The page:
Before May 1940, defence measures for mainland Britain were minimal and mainly located in the south of England. There were, however, over 400 miles of British coastline suitable for landing enemy troops and tanks. This coastline needed protection from invasion.
On 27 of May 1940, General ‘Tiny’ Ironside took charge of the anti-invasion defence plan for Britain. With so few men at his disposal, General Ironside concentrated on building a large scheme of coastal and inland anti-invasion defences. The purpose of these defences was to slow down an enemy invasion, giving time for his overstretched army to position themselves and counter-attack.
Another key threat to the defence of Britain was attack from the air. With the introduction of aeroplanes in World War 2 air defence was to prove vital. Anti-aircraft defences were established, including specialised artillery and radar for tracking enemy planes.
Natural defences included rivers. Their bridges were marked for destruction if an invasion occurred, to prevent the enemy crossing them.
Sections of coastline, where the enemy could easily land, had a series of defences built along them, known as 'forming a crust'. Coastal defences are evident at Tentsmuir, Roseisle, Lossie and Culbin.
Man-made obstacles included lines of concrete anti-tank blocks that formed a barrier between regularly placed pillboxes. Pillboxes were small concrete structures where a squad of men could stand protected and fire against the enemy at close range. Ditches, minefields, walls of scaffolding and barbed wire fences supported these defences.
Protecting the ports
Ports were a major enemy target and so coastal gun batteries were placed nearby to protect them. There is one located at Lossie Forest. If the enemy moved past the coastal defences, a second line of defence was the stop-lines.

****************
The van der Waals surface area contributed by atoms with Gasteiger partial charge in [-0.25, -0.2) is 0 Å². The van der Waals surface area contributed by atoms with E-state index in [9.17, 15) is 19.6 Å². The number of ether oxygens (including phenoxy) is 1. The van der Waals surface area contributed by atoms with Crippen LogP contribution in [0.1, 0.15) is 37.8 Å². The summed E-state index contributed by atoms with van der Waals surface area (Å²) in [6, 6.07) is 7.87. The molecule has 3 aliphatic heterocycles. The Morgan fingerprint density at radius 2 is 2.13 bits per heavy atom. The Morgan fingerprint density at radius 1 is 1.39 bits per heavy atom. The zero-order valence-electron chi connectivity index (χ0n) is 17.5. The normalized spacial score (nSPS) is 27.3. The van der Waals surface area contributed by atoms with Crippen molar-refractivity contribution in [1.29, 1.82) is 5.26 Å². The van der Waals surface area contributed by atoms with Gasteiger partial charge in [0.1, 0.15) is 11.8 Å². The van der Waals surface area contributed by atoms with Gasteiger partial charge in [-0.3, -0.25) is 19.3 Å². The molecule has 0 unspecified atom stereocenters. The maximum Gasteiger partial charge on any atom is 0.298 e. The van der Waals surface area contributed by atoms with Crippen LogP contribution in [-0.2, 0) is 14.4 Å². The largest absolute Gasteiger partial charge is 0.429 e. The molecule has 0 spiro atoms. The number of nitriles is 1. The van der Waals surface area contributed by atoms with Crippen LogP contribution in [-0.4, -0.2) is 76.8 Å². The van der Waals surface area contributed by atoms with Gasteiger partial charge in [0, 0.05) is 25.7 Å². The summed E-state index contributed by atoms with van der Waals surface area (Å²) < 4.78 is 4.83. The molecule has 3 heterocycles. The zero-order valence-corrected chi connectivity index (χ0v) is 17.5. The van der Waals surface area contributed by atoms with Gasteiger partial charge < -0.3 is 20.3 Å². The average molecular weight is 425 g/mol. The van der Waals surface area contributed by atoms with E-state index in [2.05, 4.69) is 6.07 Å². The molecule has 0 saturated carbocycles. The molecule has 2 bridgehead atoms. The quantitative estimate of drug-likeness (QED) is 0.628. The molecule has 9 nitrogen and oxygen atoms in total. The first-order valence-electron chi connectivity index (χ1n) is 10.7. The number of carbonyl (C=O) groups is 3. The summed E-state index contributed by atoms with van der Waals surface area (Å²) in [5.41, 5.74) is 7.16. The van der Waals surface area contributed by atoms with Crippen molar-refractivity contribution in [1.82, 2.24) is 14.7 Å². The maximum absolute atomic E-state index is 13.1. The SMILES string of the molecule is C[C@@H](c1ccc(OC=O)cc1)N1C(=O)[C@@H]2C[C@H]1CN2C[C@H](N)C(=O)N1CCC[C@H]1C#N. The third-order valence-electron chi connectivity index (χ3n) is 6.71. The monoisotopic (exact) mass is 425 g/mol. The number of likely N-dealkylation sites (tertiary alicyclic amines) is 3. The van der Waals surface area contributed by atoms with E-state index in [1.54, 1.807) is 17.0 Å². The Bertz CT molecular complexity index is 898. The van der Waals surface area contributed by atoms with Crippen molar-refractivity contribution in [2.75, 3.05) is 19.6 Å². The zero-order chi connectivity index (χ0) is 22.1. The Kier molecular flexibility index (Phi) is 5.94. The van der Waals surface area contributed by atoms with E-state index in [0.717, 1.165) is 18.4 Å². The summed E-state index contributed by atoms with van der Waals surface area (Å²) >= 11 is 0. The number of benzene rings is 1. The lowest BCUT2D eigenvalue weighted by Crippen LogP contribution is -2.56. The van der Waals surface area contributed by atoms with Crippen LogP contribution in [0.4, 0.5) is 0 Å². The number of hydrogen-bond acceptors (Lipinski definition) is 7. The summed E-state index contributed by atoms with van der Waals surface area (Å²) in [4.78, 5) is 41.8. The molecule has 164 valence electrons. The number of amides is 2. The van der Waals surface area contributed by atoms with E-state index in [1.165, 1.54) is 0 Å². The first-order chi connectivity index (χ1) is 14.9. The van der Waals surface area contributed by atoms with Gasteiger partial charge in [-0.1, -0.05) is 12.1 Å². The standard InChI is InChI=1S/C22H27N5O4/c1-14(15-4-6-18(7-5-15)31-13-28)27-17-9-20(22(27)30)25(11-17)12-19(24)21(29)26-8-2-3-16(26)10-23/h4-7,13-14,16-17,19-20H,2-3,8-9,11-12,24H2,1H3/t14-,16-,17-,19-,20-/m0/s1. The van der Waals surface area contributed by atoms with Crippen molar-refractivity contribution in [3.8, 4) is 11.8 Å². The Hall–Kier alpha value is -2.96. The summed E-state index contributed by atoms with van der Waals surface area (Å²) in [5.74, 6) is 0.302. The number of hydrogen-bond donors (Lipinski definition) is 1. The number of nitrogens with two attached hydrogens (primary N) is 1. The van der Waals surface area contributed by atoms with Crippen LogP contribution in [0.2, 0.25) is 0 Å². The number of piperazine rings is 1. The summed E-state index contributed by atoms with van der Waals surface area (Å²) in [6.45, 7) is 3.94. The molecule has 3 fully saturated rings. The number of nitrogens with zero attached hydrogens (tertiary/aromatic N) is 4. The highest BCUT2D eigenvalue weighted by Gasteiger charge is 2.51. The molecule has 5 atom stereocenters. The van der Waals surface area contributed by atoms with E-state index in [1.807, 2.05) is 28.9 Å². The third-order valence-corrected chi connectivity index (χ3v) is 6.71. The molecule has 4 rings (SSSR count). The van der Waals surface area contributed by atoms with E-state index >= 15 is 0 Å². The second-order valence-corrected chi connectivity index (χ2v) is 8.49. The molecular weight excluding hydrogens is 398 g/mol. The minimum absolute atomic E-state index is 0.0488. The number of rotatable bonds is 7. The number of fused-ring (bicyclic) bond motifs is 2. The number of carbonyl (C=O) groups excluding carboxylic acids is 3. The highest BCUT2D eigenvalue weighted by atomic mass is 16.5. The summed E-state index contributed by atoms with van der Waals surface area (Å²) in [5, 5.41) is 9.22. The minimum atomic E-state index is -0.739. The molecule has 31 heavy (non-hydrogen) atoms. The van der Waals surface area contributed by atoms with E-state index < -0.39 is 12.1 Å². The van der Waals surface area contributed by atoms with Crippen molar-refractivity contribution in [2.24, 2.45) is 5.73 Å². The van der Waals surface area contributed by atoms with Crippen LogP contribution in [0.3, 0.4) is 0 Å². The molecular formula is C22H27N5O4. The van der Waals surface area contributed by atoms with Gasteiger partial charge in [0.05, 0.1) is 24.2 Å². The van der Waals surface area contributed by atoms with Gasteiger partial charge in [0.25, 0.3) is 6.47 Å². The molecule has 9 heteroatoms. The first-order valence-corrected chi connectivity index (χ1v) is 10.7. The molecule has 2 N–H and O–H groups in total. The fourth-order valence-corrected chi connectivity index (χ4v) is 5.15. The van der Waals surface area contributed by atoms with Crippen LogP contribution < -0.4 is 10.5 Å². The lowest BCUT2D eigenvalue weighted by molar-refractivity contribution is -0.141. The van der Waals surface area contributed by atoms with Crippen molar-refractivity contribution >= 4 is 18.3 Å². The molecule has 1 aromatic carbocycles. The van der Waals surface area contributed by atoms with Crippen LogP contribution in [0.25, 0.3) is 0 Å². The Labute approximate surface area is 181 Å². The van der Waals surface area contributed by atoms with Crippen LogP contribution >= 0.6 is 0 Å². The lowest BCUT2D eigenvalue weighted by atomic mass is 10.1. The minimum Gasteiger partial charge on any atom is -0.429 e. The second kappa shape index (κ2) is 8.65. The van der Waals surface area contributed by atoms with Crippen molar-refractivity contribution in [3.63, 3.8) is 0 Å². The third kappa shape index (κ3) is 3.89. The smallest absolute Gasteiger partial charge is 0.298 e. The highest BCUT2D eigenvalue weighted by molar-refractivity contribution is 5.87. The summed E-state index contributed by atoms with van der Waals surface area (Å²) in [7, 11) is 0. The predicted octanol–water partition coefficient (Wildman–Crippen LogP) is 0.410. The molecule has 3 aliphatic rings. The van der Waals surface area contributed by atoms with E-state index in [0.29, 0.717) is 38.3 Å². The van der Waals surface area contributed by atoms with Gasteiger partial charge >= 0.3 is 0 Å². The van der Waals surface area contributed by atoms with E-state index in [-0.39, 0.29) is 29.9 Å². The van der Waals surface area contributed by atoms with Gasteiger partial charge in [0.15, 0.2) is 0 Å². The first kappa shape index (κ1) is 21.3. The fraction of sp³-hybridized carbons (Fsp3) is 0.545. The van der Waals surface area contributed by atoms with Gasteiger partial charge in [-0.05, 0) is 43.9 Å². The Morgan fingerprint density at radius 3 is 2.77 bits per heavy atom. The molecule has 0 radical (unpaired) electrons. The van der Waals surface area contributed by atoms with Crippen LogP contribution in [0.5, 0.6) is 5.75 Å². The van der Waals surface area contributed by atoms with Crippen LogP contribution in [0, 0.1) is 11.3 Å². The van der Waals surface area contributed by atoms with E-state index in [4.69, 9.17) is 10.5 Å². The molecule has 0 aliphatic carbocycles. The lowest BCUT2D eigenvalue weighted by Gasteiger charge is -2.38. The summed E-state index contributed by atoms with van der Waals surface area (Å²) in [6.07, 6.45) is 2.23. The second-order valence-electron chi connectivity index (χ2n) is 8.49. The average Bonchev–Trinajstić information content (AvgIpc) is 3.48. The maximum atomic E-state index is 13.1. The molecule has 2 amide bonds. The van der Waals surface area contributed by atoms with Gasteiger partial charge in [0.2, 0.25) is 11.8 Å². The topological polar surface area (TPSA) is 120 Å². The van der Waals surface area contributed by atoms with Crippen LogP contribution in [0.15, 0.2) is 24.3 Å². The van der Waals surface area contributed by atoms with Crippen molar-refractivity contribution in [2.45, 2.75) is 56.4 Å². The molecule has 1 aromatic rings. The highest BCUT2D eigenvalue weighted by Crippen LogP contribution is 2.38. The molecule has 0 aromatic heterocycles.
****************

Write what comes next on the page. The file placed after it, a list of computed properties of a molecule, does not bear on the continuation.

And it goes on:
The main threat to the Lossie area was enemy gliders landing behind the defence lines. Long, wooden poles known as anti-glider defences stood upright along the coastline to prevent them from easily landing. You can see evidence of these at Culbin Sands.
In 1940, the Germans recognised the need to destroy Britain’s air force before an invasion could begin. Germany, however, failed to gain mastery over Britain’s Air Command. As the war continued the German strategy changed and night-time bombing became a constant threat.
On the ground there were various defences in place to support the fighters and protect Britain from air attack.
The Chain Home radar system detected planes as they flew towards Britain’s coast. The radar, however, could not detect planes once they were over Britain; this needed human observation. The Royal Observer Corp (ROC) consisted of 40,000 men and women volunteers who tracked planes and reported to Air Command.
Placed on the ground were specially designed anti-aircraft guns, such as those once located at Balmacara, to protect strategically important sites. Decoys were used to lead the enemy away from their intended targets. Other targets were disguised using camouflage to prevent detection from the air.